A construction lien means that a contractor put a lien on a person’s property for unpaid materials and/or labor used in a building project for the client. The lien, also called a mechanic’s lien, is a method for the contractor to ensure that they are paid for their work. While the lien might not have an immediate effect, the property owner will not be able to sell unless the lien is resolved. If you have questions about how you could be affected by this type of lien, you can discuss the matter with our New Jersey construction lien lawyer.
The Responsibility of Contractors
A general contractor is responsible to pay subcontractors whether or not they have been paid for their own work. If the general contractor tries to pass on their losses to the subcontractor, the contract will be found in violation of lien laws and will be voided. However, there are ways for a general contractor to protect themselves.
Property and Performance Bonds to Protect a Client
In some situations, the general contractor has received at least partial payment but failed to complete the work as agreed upon in the contract. In order to reduce the risk to the property owner, the client might seek a surety bond from the general contractor. If the contractor fails to follow through, the owner can claim the surety bond. Performance bonds protect an owner against a possible lawsuit if the general contractor does not pay the subcontractors. The bond prevents the subcontractor or supplier from filing a lien against the owner. However, the government does not allow construction liens on federal projects. Instead, the general contractor must obtain payment and performance bonds to protect suppliers.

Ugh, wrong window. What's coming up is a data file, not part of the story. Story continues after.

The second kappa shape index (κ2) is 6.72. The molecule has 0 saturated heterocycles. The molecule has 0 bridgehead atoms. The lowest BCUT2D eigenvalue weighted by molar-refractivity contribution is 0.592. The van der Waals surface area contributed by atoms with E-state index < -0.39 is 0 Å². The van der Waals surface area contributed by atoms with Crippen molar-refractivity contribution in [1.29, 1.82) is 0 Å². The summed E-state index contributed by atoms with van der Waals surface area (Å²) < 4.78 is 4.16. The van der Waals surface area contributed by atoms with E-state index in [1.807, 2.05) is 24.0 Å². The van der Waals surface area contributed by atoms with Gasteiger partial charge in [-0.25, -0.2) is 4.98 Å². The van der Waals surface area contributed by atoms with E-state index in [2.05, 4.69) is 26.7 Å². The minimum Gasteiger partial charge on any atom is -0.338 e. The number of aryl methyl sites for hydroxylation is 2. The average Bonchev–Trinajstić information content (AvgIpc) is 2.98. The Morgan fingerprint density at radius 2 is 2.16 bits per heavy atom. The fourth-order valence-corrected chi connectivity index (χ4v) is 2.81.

If a creditor manages to successfully file a claim against the property owner and win the case, the state determines who receives payments first. If you have questions about filing a lien or seeking payment when a client has failed to fulfill their contractual obligations, call our New Jersey construction lien attorney.
Construction liens can be complex business matters to address, and taking them to court should only be done by someone with a track record of handling these cases. A New Jersey construction lien lawyer with a solid grasp of local and state laws can assist you in recovering any monies due to you. Call Snelllings Law, LLC, at (973) 265-6100 for help with your case.